Using Mathematical Models to Assess Responses to an Outbreak of an Emerged Viral Respiratory Disease

2.3 How infectious is an emerged pandemic influenza virus likely to be?

Page last updated: April 2006

We begin with a discussion of plausible transmissibility of a newly emerged influenza strain, in terms of the basic reproduction number.

Estimates of the basic reproduction number for common SEIR infectious diseases range from 4-7 for diphtheria and poliomyelitis to 14-18 for measles and pertussis; see Anderson and May (1991). In contrast, guided by data on attack rates and excess mortality reported for past pandemics of influenza, recent work on modeling the possible control of a newly emerged strain of influenza in South East Asian [Longini et al. (2005), Ferguson et al. (2005)] has focused a great deal on values of R0 in the range of 1.5 to 2.5. Is this a plausible range for R0?

It is of course possible that the next pandemic strain of influenza will be completely different and will have a very large value of R0, and we must not ignore such a possible scenario. However, it seems appropriate to focus planning mainly on a range of values judged to be plausible on the basis of past experience. We have focused mainly on the range of values from 1.5 to 3.5, and support this choice with the following observations:

i. The first question we might ask is: Given that most circulating infectious diseases are estimated to have a larger R0, how can a currently circulating influenza virus with R0 in the range 1.5-3.5 possibly avoid eradication?

Three characteristics of influenza help to make this possible. Firstly, it is evident that individuals infected with influenza are infectious before they show symptoms [Fraser et al. (2004), Day et al. (2006), WHO Writing Group (2006)]. As a result, some infection occurs before the source case is symptomatic. Secondly, the virus (especially the influenza A virus) has the ability to change with the result that immunity wanes [Fox et al. (1982)], leaving individuals susceptible to re-infection (in contrast to infections such as measles and chickenpox that confer lasting immunity). Thirdly, the same drift in the virus means that influenza vaccines tend to have an efficacy that is low relative to that of the measles vaccine, for example King et al. (1991) and Turner et al. (2003).

ii. Data on infections within households, where contacts are considered to be more frequent and ‘closer’, are not consistent with a large value of R0. For example, in a study of households from Tecumseh, Michigan [Monto et al. (1985)] sera from all members in a large number of households were tested before and after the influenza epidemic season to see who was susceptible at the beginning and who was infected by the end of the study period. An attractive feature of this study is that asymptomatic infection should be detected by this approach. The observation that among households with at least one primary case the influenza attack rate among the remaining household members was only 24% is not consistent with a large value of R0.

iii. The reported clinical influenza attack rates in pandemics of the last century are mainly between 25% and 35% [Nguyen-Van-Tam and Hampson (2003)]. There may have been a substantial number of influenza infections that did not meet the case definition used, though a value of R0 greater than 3.5 is not suggested even if we double the reported clinical attack rates. Admittedly, the 1918 pandemic achieved its moderate attack rate only with substantial efforts aimed at social distancing and without this the attack rate would undoubtedly have been higher.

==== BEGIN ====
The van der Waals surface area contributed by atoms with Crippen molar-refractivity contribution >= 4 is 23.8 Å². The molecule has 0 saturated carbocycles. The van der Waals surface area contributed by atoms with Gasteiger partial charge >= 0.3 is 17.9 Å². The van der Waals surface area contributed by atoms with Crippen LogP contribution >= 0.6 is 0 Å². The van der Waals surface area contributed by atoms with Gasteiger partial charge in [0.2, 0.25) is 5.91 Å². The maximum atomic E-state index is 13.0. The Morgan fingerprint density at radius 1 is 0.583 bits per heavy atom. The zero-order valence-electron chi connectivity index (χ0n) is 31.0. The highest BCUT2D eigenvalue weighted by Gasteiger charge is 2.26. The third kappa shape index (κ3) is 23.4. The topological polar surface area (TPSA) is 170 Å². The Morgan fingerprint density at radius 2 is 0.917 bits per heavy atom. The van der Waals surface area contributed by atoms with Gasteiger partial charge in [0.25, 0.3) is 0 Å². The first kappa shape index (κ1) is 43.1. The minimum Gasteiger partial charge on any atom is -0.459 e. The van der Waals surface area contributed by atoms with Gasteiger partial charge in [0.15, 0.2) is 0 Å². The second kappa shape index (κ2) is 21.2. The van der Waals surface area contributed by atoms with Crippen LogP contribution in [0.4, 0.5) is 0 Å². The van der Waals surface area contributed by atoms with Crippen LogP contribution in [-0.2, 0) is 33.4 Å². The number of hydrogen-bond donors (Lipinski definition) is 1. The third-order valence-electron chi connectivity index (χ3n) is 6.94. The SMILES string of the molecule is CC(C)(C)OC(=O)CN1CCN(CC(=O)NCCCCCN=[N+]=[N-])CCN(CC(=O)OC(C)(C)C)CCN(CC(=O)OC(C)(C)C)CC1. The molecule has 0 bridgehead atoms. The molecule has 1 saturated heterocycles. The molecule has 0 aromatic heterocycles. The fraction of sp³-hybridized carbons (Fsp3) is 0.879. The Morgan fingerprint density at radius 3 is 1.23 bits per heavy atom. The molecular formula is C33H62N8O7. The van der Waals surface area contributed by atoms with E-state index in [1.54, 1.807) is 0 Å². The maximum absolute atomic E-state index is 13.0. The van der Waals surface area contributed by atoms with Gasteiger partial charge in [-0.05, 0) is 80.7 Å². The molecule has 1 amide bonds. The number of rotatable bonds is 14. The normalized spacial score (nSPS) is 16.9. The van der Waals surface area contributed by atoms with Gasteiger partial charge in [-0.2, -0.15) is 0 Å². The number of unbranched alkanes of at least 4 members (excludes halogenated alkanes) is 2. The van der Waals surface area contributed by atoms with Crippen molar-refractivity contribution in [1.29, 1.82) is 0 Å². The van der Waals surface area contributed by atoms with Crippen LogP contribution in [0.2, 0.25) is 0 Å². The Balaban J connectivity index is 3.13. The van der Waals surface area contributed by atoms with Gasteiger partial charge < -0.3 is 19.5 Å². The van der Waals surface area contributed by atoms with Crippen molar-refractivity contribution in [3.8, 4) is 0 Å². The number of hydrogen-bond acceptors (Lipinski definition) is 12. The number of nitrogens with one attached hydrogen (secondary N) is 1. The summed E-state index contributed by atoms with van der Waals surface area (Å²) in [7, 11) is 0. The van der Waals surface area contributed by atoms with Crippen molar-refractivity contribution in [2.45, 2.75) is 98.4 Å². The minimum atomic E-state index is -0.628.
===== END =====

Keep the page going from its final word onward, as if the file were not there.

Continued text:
iv. There are settings in which a much higher influenza attack rate has been observed, specifically in influenza-na´ve populations in Alaska [Crosby (1976)] and Tristan da Cunha [Mantle and Tyrrell (1973)]. This suggests that the basic reproduction number, corresponding to a completely na´ve population, can be much larger and that most populations exposed to pandemic influenza had the good fortune of partial immunity to the newly emerged strain of the virus, presumably as a result of past exposure to circulating influenza viruses. It is, however, the basic reproduction number for a typical community, with some history of exposure to circulating strains of influenza, that is most relevant to planning for the control of pandemic influenza and it is this ‘basic’ reproduction number that we use here.

v. The current fear of an influenza pandemic stems from avian influenza, specifically that re-assortment might occur if an individual is infected with both the avian influenza virus and a human influenza virus. The possibility that this would lead to a virus that is much more transmissible than a currently circulating human influenza virus seems a less likely scenario.

Individually, each of these observations can be explained in a way that is consistent with a larger value of R0, but collectively they suggest that the range 1.5-3.5 seems to cover the most plausible range for the basic reproduction number against which interventions ought to be evaluated.
The range of values 1.5-3.5 also covers the range of attack rates that are of greatest concern. In most of our illustrative calculations we used the three values 1.5, 2.5 and 3.5 for R0. We may view these as the low, medium and high values of R0 because, for a community consisting of homogeneous individuals who mix uniformly, the SEIR model gives attack rates of influenza infection of 58%, 89% and 97%, respectively, for these values of R0.

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